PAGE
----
Moralisation of smoking and stigmatisation of lung cancer patients
Occhipinti, S. (Griffith University), Evenhuis, A. (Griffith University), Tapp, C. (Griffith University), Oaten, M. (Griffith University)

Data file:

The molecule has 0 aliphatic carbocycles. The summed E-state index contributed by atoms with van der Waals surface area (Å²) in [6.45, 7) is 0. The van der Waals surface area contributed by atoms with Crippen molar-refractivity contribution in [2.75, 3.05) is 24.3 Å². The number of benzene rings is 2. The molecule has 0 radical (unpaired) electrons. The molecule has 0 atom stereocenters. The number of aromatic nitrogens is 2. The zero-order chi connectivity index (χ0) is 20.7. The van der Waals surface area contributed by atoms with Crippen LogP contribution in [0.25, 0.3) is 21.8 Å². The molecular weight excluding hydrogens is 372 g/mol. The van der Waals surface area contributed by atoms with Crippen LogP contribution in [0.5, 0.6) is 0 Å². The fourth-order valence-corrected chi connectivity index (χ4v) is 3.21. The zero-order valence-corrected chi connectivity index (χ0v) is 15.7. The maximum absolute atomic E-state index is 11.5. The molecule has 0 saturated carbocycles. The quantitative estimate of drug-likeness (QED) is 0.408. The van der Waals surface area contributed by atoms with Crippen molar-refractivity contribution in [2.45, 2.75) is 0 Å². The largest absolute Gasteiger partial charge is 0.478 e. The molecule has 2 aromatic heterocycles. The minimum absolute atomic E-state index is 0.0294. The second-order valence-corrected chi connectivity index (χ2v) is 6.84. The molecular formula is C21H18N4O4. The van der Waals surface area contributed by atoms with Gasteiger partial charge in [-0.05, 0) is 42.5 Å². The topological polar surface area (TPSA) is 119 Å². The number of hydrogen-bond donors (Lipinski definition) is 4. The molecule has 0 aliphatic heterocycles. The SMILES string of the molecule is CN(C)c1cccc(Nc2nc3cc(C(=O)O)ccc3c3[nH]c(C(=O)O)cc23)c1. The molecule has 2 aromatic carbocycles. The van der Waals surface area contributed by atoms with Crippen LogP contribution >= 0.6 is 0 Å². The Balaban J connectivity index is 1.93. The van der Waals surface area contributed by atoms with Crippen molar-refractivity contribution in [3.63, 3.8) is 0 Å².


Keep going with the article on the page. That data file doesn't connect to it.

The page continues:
Recent work by Occhipinti and colleagues (2017) suggests that a novel factor associated with stigmatisation of lung cancer patients is the moralisation of smoking. This was examined in 2 further studies. The results of Study 1 (N = 343) showed that when asked to rate a prototypical lung cancer patient, for both smoking and non-smoking participants moralisation of smoking was associated with increased negative moral emotions (e.g., disgust, contempt, anger) and denial of positive cancer stereotype attributes (i.e., ‘grit’). These effects were not observed when rating a prototypical bowel cancer patient. However, many participants were uncomfortable with the task of rating prototypical cancer patients. In Study 2 (N = 258), vignettes described a person with cancer and lung and bowel versions were created by adding sentences consistent with each cancer, respectively. Higher levels of moralisation of smoking were again associated with higher levels of negative moral emotions towards the lung cancer patient (no gender effect), but only for participants who were never smokers. These results underline a contradictory aspect of lung cancer stigma whereby patients report strongly stigmatising communication received based on smoking perceptions, while perceivers report discomfort with overt stigmatisation even as covert measures suggest subtle stigmatisation.
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